Lots of press last week made a big deal of the fact that health care premiums were inching up 6.1 percent, rather than the usual gazillion percent of years past. Some even gave passing mention to how consumers were paying more out-of-pocket.
But a close look at the KFF-HRET 2007 Employer Health Benefits Survey gives us a good view of exactly how much out-of-pocket costs are creeping upward.
Many, rightly, fixate on deductibles. For instance, in 2000, only 1 percent of workers had deductibles higher than $1,000; now 10% of workers have deductibles at that level.
Deductibles are part of the picture, but not the whole thing.
This year, for instance, the survey started tracking separate “hospital” deductibles that consumers would have to pay, on TOP of their regular deductibles. More than half of plans are now imposing those fees. Some plans have also started imposing separate prescription drug deductibles, but that’s not reflected in this year’s survey — yet.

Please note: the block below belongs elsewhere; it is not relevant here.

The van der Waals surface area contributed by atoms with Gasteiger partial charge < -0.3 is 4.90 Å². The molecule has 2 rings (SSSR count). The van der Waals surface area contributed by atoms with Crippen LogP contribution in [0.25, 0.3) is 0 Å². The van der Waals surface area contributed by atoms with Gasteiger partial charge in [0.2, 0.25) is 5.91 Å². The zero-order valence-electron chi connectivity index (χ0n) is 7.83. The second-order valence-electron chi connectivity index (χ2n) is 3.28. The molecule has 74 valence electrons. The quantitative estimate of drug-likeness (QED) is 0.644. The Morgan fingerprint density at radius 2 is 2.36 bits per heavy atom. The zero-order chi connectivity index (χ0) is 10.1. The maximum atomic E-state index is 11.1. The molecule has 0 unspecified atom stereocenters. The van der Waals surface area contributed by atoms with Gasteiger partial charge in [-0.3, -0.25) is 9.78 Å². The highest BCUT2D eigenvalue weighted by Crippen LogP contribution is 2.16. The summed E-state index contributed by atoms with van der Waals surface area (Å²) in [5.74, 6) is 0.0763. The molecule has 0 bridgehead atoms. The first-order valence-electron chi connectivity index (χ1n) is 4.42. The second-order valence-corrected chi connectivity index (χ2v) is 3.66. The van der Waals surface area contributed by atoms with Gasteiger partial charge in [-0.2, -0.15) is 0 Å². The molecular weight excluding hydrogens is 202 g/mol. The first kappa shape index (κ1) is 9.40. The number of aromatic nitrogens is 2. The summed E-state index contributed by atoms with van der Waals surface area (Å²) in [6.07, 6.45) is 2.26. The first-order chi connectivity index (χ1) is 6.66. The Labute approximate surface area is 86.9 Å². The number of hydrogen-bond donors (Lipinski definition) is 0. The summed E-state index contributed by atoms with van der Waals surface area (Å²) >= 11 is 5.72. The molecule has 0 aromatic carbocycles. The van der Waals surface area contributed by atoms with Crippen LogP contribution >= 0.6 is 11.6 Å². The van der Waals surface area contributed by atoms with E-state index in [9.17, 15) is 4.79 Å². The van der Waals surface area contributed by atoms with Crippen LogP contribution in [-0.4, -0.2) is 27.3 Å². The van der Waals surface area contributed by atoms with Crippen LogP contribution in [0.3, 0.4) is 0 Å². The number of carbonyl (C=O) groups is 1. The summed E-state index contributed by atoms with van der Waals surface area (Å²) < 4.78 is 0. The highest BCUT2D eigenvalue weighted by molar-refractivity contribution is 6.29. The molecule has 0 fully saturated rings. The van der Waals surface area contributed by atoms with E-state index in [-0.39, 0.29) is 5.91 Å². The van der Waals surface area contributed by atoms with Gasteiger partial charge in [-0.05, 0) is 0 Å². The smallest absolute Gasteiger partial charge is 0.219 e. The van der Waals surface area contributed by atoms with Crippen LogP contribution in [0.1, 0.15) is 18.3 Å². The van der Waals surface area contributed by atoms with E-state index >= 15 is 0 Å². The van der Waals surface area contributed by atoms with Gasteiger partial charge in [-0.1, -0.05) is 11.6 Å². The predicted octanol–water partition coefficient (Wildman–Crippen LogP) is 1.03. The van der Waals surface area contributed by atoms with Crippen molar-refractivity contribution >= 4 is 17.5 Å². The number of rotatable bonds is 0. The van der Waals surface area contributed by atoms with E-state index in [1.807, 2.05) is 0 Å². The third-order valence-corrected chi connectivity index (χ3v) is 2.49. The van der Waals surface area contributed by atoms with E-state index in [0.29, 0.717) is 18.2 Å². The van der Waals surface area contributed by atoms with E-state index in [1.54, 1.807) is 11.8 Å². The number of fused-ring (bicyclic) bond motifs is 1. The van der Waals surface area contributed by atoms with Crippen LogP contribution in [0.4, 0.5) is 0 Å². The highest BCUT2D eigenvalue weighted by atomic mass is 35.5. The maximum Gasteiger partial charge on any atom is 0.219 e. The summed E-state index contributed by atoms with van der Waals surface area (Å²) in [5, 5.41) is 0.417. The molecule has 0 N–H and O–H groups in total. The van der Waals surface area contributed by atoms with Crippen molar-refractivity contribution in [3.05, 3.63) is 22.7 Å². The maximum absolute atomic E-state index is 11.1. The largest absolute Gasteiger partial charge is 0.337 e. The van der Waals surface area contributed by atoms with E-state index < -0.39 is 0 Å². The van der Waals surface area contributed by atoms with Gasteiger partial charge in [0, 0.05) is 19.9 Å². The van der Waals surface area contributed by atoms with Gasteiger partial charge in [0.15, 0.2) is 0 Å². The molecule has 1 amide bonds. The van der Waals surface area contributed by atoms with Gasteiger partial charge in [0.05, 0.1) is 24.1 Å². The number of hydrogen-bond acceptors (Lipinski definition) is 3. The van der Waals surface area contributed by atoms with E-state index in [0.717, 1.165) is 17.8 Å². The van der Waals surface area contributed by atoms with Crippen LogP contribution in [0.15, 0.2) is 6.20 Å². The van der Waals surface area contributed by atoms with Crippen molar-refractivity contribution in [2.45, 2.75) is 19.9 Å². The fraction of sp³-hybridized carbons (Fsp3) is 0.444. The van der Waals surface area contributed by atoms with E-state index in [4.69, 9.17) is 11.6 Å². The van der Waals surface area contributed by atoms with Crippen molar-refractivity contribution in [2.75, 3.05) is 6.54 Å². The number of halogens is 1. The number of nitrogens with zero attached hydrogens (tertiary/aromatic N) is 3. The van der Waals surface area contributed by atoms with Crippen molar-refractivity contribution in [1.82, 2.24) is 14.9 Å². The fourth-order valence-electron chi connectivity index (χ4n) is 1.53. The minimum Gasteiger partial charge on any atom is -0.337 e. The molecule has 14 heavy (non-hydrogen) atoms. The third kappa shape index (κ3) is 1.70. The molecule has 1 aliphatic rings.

Another interesting finding — we’re getting nickled and dimed to death by co-pays. Just three short years ago (2004), 68% of patients had copays of less than $15; now 45% have copays at that level. Meanwhile, in the same period, the number of people paying between $20-$25 per visit nearly doubled.
As we head into Round two of health reform in California, let’s not forget about these pesky out-of-pocket costs. Assembly Speaker Fabian Nunez and Senate Leader Don Perata wisely added — at the last minute — language in their AB8 that would limit consumers’ out-of-pocket costs. Let’s make sure it stays that way.
(And ‘Hi.’ I’ve been neglecting this for a bit, but now I’m back on.)